The Internal Revenue Service (IRS) this week announced that it will provide temporary transition relief through the middle of 2015 for “small employers” (those with less than 50 full-time employees, including full-time equivalents) that offer “employer payment plans.”
Employer payment plans are plans under which an employer either (a) reimburses an employee for some or all of the premium expenses incurred for an individual health insurance policy, or (b) directly pays a premium for an individual health insurance policy covering the employee. The IRS has previously stated that such “employer health plans” are “group health plans” that will fail to satisfy the Affordable Care Act’s market reforms because they are incompatible with the ACA’s prohibition on annual dollar limits and free preventative services requirements. IRS Notice 2015-17 further provides that:
- Increases in employee compensation that are not conditioned on the employee purchasing health coverage are not employer payment plans; and
- Employer payment plans, as a general matter, are group health plans that violate the ACA’s market reforms regardless of whether reimbursements are provided on a pre- or post-tax basis to employees.
Below is a more detailed discussion of the IRS Notice.
IRS Notice 2015-17 provides limited transition relief for certain employers that offer employer payment plans. Specifically:
- Small employers (those not subject to the ACA’s “employer mandate” on account of having less than fifty full-time employees, including full-time equivalents) who have been offering health coverage through employer payment plans will not be subject to excise taxes for:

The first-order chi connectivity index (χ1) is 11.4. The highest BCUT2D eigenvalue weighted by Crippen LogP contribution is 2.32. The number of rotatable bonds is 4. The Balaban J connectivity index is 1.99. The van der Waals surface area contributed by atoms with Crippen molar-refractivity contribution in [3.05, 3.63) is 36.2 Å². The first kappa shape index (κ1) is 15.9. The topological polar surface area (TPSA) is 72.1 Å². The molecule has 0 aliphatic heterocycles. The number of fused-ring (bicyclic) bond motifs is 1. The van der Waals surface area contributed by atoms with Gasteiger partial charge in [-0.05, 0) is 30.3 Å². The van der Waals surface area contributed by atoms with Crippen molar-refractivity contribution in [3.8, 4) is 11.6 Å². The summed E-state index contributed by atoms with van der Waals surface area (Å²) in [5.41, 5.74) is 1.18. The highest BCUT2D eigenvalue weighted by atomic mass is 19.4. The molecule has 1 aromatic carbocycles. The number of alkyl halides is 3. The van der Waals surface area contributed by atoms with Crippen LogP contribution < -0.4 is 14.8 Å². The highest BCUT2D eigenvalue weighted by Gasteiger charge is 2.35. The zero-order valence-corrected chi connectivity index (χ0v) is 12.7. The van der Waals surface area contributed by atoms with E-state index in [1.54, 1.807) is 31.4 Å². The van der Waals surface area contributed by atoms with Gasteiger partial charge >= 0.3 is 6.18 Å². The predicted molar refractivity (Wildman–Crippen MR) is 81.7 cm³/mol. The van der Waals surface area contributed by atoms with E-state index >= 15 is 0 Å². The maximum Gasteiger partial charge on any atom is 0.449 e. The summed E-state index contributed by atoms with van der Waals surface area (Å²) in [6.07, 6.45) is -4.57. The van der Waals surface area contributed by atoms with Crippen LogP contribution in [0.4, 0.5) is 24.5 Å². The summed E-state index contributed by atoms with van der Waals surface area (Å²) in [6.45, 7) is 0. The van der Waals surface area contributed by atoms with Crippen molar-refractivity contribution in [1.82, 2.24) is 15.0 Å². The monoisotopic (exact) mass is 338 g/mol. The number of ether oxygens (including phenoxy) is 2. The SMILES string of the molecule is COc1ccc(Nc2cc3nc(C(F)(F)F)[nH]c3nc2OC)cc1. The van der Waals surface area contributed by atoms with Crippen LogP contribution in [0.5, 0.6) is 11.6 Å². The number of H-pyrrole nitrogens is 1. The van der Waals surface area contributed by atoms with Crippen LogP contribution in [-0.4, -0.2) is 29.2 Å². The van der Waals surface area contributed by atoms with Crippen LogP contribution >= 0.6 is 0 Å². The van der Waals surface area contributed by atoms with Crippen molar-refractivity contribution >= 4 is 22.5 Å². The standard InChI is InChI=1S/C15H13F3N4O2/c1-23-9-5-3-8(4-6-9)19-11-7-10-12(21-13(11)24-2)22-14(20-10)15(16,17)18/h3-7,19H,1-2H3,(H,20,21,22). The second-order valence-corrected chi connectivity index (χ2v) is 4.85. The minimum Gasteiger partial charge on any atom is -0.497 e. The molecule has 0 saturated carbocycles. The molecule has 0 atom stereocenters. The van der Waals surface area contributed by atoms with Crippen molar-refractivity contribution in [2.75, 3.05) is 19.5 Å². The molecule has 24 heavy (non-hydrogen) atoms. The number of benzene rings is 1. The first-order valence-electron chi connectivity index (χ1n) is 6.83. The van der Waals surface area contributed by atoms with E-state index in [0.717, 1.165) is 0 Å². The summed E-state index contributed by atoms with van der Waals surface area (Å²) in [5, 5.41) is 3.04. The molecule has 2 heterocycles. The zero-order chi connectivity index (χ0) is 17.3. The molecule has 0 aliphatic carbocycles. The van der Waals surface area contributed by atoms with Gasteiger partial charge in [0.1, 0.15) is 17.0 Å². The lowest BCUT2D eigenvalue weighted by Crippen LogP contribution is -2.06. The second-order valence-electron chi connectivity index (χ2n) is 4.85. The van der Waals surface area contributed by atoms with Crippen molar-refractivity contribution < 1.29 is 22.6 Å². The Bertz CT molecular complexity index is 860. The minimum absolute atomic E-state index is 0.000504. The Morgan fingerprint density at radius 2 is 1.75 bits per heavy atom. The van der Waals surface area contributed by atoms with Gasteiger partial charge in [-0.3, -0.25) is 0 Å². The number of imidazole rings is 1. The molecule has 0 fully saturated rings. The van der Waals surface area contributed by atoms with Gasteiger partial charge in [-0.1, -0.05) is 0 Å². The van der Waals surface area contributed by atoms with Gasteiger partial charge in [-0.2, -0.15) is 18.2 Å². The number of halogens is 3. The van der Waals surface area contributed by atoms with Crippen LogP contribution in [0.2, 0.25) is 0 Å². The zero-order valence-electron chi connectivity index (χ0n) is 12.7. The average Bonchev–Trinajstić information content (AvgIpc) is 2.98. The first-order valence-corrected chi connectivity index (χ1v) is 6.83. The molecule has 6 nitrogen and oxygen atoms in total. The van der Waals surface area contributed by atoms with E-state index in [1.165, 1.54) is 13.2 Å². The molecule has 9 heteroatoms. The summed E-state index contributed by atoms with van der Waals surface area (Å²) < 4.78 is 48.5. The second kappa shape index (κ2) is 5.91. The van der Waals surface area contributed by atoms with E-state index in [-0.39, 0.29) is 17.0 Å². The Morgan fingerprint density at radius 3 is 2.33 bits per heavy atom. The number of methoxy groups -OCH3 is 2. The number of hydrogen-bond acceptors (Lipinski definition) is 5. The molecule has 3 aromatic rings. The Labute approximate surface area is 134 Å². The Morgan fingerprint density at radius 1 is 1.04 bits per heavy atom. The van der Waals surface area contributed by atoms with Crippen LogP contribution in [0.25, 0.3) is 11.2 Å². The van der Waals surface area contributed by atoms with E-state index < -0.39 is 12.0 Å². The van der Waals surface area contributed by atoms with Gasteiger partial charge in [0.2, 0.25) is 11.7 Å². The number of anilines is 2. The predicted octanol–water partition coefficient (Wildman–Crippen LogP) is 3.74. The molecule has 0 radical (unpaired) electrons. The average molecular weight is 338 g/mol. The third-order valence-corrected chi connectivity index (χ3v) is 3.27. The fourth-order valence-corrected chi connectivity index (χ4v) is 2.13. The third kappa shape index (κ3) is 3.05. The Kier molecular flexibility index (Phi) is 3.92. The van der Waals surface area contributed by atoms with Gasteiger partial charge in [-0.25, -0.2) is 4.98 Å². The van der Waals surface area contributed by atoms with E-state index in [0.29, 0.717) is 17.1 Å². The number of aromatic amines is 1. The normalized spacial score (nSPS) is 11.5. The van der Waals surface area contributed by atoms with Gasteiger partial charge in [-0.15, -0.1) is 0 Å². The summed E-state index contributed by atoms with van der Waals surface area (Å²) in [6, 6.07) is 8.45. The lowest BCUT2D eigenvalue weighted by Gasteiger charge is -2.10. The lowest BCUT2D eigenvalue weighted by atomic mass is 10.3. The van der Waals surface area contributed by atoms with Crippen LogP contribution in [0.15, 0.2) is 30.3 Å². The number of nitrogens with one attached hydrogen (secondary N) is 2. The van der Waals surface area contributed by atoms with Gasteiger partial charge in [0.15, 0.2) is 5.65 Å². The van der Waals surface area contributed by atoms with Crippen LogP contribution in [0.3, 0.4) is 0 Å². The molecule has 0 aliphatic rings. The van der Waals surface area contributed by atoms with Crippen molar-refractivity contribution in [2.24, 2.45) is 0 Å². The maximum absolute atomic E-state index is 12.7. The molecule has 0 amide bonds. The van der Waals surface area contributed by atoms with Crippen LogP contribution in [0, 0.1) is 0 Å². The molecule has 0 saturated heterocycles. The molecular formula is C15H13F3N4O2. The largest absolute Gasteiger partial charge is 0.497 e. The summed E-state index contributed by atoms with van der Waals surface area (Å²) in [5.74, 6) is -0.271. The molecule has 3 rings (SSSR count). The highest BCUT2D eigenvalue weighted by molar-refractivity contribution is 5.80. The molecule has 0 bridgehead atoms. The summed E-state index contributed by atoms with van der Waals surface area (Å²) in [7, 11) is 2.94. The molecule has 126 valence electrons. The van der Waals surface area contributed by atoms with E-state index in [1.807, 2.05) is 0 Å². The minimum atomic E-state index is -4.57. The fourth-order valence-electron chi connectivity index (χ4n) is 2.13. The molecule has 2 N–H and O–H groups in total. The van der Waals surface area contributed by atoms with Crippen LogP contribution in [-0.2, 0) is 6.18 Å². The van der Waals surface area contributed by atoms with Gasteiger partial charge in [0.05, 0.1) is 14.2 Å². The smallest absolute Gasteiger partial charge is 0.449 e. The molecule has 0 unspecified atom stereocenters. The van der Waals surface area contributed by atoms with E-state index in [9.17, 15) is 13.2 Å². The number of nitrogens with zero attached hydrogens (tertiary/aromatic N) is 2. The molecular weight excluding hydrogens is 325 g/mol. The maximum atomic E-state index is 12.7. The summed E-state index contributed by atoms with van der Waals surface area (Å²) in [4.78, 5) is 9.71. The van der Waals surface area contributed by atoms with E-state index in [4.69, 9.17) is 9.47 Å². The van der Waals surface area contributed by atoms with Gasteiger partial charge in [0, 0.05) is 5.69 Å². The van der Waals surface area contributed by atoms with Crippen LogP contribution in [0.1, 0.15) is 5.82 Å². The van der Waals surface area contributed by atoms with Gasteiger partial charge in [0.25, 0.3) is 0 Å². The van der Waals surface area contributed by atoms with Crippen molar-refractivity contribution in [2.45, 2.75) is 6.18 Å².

- 2014 for employers who had less than 50 full-time equivalent employees in 2014; and
- January 1 through June 30, 2015 for employers who have less than 50 full-time equivalent employees in 2015.
Importantly, this transition relief does not apply to stand-alone HRA’s or other arrangements to reimburse employees for medical expenses other than insurance premiums.
- S Corporation employer payment plans covering a 2-percent shareholder will not be subject to excise taxes for violating the ACA’s market reforms at least through the end of 2015. The Notice states that the IRS is considering additional guidance on the market reforms’ applicability to 2-percent shareholder-employee health care arrangements.
- Employer payment plans that pay for or reimburse premiums for Medicare Parts B or D will be considered integrated with another GHP offered by the employer if certain specified conditions are met. If the employer payment plans are “integrated” with another GHP, they will be considered to satisfy the market reform rules.
- HRAs that pay for or reimburse premiums for TRICARE will be considered “integrated” with another GHP offered by the employer if certain conditions are met. If the HRAs are “integrated” with another GHP, they will be considered to satisfy the market reform rules.